team photo

Figure 1
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Figure 2
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Team 16

Team Members

Faculty Advisor

Linnea Bailor
Jessica Tran
Alliana Snead
Eleanor Newman

Dr. Yang Qin


UConn School of Engineering

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Organic Solar Cells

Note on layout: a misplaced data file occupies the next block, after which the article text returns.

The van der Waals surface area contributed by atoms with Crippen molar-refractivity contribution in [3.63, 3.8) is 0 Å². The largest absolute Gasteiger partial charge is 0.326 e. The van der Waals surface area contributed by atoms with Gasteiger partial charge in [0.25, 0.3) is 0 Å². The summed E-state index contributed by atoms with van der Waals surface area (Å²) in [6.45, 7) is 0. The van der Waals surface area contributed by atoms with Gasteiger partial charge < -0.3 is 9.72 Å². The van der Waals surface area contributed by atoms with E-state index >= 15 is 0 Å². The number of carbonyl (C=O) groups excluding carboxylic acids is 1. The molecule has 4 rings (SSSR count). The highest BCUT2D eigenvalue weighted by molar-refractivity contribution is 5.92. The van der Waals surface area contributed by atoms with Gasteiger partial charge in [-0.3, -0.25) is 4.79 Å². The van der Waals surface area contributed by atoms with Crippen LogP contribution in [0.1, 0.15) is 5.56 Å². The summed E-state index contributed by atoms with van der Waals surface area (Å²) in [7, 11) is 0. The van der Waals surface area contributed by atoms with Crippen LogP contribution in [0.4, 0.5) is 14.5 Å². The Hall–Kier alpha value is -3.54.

Renewable energy sources need to be able to adapt to different environments and infrastructures if society is to move away from unsustainable sources. The flexibility and semi-transparency of organic solar cells (OSCs) offer a larger range of solutions towards today’s energy requirements than the more commonly used inorganic solar cells. What separates OSCs from conventional solar cells is the lightweight and design flexibility of organic materials that can be spun onto devices through low-cost high-throughput processes including ink-jet printing and roll-to-roll processing. In addition, OSCs can be made semi transparent and flexible, and thus can be applicable in a much wider application space, when compared with rigid silicon based cells. However, OSCs are relatively less efficient, around 19.2%, than classic solar panels which have an efficiency around 27.6 %. Our group has conducted a literature review on a technique using an applied electric field to “sweep” electrons toward the conductor and has constructed a preliminary prototype for testing. The improvement of OSC technology can be used in a wide variety of situations ranging from the windows of large city buildings to satellite technology. OSCs can even be used in wearable devices. We anticipate that, with the increase of efficiency, organic solar cells can find everyday use as a clean energy source.